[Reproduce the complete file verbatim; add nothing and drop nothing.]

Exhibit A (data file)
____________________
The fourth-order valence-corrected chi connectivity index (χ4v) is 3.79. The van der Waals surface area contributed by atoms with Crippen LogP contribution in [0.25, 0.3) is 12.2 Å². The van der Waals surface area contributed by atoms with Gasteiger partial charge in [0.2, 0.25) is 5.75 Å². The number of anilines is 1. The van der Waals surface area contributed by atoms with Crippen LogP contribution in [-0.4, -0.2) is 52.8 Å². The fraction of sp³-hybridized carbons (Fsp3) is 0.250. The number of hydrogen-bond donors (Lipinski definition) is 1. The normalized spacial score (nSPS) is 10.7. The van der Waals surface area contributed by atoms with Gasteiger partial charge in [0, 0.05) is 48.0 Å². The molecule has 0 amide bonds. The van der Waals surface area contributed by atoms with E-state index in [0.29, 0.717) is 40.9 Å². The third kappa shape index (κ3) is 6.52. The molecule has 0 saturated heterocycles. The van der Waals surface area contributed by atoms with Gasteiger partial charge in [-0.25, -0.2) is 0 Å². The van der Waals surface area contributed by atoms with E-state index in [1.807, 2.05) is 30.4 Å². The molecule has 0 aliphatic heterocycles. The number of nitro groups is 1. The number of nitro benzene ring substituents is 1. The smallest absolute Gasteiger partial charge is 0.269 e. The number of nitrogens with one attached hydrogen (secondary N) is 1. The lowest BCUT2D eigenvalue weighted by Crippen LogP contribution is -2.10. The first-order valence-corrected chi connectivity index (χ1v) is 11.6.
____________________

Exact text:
The fourth-order valence-corrected chi connectivity index (χ4v) is 3.79. The van der Waals surface area contributed by atoms with Crippen LogP contribution in [0.25, 0.3) is 12.2 Å². The van der Waals surface area contributed by atoms with Gasteiger partial charge in [0.2, 0.25) is 5.75 Å². The number of anilines is 1. The van der Waals surface area contributed by atoms with Crippen LogP contribution in [-0.4, -0.2) is 52.8 Å². The fraction of sp³-hybridized carbons (Fsp3) is 0.250. The number of hydrogen-bond donors (Lipinski definition) is 1. The normalized spacial score (nSPS) is 10.7. The van der Waals surface area contributed by atoms with Gasteiger partial charge in [0, 0.05) is 48.0 Å². The molecule has 0 amide bonds. The van der Waals surface area contributed by atoms with E-state index in [0.29, 0.717) is 40.9 Å². The third kappa shape index (κ3) is 6.52. The molecule has 0 saturated heterocycles. The van der Waals surface area contributed by atoms with Gasteiger partial charge in [-0.25, -0.2) is 0 Å². The van der Waals surface area contributed by atoms with E-state index in [1.807, 2.05) is 30.4 Å². The molecule has 0 aliphatic heterocycles. The number of nitro groups is 1. The number of nitro benzene ring substituents is 1. The smallest absolute Gasteiger partial charge is 0.269 e. The number of nitrogens with one attached hydrogen (secondary N) is 1. The lowest BCUT2D eigenvalue weighted by Crippen LogP contribution is -2.10. The first-order valence-corrected chi connectivity index (χ1v) is 11.6.